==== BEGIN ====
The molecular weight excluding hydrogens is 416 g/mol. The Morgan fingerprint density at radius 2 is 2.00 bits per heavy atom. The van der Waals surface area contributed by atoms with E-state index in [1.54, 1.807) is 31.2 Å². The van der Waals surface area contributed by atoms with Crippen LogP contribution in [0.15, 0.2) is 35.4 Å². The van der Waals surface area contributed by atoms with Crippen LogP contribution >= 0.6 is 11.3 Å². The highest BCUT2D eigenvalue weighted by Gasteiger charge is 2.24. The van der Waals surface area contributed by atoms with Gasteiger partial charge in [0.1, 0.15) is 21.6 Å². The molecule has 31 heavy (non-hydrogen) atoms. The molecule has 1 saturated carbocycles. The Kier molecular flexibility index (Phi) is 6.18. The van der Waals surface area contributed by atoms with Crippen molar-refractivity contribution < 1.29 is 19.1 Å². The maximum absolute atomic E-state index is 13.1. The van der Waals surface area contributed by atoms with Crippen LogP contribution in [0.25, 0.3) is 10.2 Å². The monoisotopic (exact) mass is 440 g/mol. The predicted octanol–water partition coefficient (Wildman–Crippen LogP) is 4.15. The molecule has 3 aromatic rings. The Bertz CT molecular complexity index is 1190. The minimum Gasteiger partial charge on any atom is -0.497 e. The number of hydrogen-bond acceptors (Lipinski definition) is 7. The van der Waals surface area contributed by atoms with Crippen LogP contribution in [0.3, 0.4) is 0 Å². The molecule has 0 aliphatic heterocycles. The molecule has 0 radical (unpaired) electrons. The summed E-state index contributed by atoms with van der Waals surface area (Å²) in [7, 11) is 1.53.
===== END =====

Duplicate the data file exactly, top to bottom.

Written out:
The molecular weight excluding hydrogens is 416 g/mol. The Morgan fingerprint density at radius 2 is 2.00 bits per heavy atom. The van der Waals surface area contributed by atoms with E-state index in [1.54, 1.807) is 31.2 Å². The van der Waals surface area contributed by atoms with Crippen LogP contribution in [0.15, 0.2) is 35.4 Å². The van der Waals surface area contributed by atoms with Crippen LogP contribution >= 0.6 is 11.3 Å². The highest BCUT2D eigenvalue weighted by Gasteiger charge is 2.24. The van der Waals surface area contributed by atoms with Gasteiger partial charge in [0.1, 0.15) is 21.6 Å². The molecule has 31 heavy (non-hydrogen) atoms. The molecule has 1 saturated carbocycles. The Kier molecular flexibility index (Phi) is 6.18. The van der Waals surface area contributed by atoms with Crippen molar-refractivity contribution < 1.29 is 19.1 Å². The maximum absolute atomic E-state index is 13.1. The van der Waals surface area contributed by atoms with Crippen LogP contribution in [0.25, 0.3) is 10.2 Å². The monoisotopic (exact) mass is 440 g/mol. The predicted octanol–water partition coefficient (Wildman–Crippen LogP) is 4.15. The molecule has 3 aromatic rings. The Bertz CT molecular complexity index is 1190. The minimum Gasteiger partial charge on any atom is -0.497 e. The number of hydrogen-bond acceptors (Lipinski definition) is 7. The van der Waals surface area contributed by atoms with Crippen LogP contribution in [0.3, 0.4) is 0 Å². The molecule has 0 aliphatic heterocycles. The molecule has 0 radical (unpaired) electrons. The summed E-state index contributed by atoms with van der Waals surface area (Å²) in [7, 11) is 1.53.